In these strange days of the pandemic, it's easy to forget that people are still sick with the illnesses that we've always faced – and not just the common ones like cardiovascular disease and cancer. Times are particularly tough for the millions of people who have rare diseases.
Research continues into developing new treatments for rare diseases, despite the current difficulties, with some recent good news. But first, a setback.
Hemophilia A: Two More Years of Data Needed
On August 18, FDA ruled that a submission for approval of a gene therapy to treat severe hemophilia needs another two years of evidence to demonstrate that the treatment is really a "one-and-done." The agency is seeking data demonstrating "a durable effect using Annualized Bleeding Rate," a metric that the developer, Biomarin, claims had not been brought up prior to submission of the phase 3 findings.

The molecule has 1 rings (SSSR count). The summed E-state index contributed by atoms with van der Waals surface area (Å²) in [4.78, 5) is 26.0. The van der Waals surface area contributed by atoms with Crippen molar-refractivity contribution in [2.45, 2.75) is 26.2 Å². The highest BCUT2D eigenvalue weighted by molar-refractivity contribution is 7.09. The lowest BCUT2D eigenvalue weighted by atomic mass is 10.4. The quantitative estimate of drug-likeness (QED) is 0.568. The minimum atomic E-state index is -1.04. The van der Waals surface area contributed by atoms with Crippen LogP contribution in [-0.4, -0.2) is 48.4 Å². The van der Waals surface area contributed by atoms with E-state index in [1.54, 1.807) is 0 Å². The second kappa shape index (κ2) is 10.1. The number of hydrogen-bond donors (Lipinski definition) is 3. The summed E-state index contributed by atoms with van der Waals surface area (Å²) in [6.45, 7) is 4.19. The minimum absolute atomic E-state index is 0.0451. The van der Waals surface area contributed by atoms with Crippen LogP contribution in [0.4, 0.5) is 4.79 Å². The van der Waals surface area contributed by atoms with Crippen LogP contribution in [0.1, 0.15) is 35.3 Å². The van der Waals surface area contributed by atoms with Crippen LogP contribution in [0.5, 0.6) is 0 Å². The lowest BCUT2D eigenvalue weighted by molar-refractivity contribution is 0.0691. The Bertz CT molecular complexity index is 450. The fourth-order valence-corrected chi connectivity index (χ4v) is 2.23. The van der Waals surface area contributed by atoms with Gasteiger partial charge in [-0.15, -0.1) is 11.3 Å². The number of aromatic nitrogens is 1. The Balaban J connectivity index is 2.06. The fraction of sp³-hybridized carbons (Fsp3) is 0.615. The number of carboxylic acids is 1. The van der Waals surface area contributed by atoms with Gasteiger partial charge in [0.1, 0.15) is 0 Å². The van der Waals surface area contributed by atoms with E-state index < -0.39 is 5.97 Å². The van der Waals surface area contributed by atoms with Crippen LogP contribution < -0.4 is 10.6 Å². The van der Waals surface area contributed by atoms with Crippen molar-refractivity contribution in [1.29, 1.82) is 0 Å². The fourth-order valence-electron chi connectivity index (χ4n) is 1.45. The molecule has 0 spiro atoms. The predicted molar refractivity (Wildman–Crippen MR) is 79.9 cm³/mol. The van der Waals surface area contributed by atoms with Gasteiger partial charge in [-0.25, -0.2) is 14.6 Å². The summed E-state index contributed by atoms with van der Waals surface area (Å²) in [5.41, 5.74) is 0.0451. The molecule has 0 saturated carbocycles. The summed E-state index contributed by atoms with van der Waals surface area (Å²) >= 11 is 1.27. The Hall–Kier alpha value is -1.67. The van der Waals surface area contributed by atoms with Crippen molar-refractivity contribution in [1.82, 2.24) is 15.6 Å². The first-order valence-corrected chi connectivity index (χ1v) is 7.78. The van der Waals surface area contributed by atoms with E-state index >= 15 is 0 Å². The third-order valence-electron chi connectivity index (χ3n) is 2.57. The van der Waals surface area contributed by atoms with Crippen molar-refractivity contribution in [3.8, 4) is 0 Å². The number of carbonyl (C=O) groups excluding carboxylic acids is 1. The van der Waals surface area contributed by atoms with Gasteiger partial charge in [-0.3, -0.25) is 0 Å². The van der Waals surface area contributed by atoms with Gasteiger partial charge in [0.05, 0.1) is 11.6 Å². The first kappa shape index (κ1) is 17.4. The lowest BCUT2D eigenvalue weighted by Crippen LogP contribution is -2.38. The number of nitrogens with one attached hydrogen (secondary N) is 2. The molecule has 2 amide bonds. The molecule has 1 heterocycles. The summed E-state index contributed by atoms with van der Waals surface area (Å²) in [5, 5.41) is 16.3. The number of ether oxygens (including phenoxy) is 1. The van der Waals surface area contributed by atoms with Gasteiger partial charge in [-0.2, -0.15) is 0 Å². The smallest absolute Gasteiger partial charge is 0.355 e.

Perhaps the extra scrutiny reflects the fact that treatment has been available since 1992 –recombinant clotting factor VIII. And gene therapy has been in the works for awhile. In fact, I interviewed the very first patient to receive gene therapy for hemophilia A, back in 1999. That trial used the same dangerous vector, a retrovirus, to deliver the gene that would kill Jesse Gelsinger later that year and derail the entire field.
To continue reading, go to DNA Science, where this post first appeared.